The initial targets section features the first few definitions required to open a position: the definition of target rate and the target size.
The open stage deals with the definitions that make up the logic to enter a position, including the target rate and size, and order execution.

The open stage comes into play once the take position event is triggered. Conceptually, the open stage deals with the details concerning how the position shall be opened once the decision to take a position has been made. That is, the open stage does not participate in the process of deciding whether a position should be open or not.

To take a position, several definitions are required. In particular, those concerning targets, such as the rate and size of the position, and the logic of the execution strategy, that is, how many of which orders shall be placed at the exchange—and when—to enter the position.

The open stage closes as soon as one of the following events happen:

  • the target size gets filled,

  • the close stage event is triggered,

  • the take profit or stop loss targets are hit.


Open Stage

Initial Targets

Target Rate

Target Size In Base Asset

Target Size In Quoted Asset

Open Execution

Close Stage Event

Initial Targets

The initial targets node holds the most basic definitions about the position to be taken: the target rate and the target size.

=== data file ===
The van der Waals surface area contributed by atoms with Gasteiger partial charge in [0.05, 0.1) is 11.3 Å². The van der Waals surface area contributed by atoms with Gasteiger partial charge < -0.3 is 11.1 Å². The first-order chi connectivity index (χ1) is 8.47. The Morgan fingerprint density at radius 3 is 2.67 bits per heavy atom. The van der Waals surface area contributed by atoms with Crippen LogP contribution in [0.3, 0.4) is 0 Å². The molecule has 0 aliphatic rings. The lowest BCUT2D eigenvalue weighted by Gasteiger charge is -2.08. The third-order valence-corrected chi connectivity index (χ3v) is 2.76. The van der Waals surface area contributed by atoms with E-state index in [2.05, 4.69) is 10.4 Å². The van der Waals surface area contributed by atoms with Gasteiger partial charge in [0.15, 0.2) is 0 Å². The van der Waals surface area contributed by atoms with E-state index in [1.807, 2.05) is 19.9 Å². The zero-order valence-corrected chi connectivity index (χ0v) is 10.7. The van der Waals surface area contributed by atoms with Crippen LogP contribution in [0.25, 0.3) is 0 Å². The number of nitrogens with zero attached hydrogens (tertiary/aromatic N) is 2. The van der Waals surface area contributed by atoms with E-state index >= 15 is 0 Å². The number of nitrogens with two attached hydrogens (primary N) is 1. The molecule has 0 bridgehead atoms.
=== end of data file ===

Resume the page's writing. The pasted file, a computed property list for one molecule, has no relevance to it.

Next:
Target Rate

The target rate is a reference rate that may affect simulations and that, in combination with the placement of managed stop loss and managed take profit targets, is used to determine whether the targets have been hit.
Internal Use

The system needs to determine when the managed stop loss and managed take profit targets have been hit. To do this, the system observes how the user places the targets in relation to the target rate.

For example:

If the phase 1 managed stop loss target is placed below the target rate and the phase 1 managed take profit target above it, the system assumes that:

  • the stop loss target is hit when the current rate is equal to or smaller than the managed stop loss value;

  • the stop loss target is hit when the current rate is equal to or greater than the managed take profit value;

The reversed example is true, as well.

This is how the system uses the target rate internally.

Fetching the Value from Formulas

Additionally, defining a target rate at the level of the stage may be of use so that you may retrieve the value from formulas while setting the rate of limit orders, using the path of the corresponding node at the trading engine.

For example, tradingEngine.current.position.entryTargetRate.value or tradingEngine.current.position.exitTargetRate.value.

Affecting How Simulations are Plotted

The target rates defined at the open and close stages affect how the Posittion Base Asset and Position Quoted Asset layers in the Simulation Objects layer manager draw the triangle representing the development of the trade.

The Position Base Asset layer is on, providing a visual clue of how the position developed.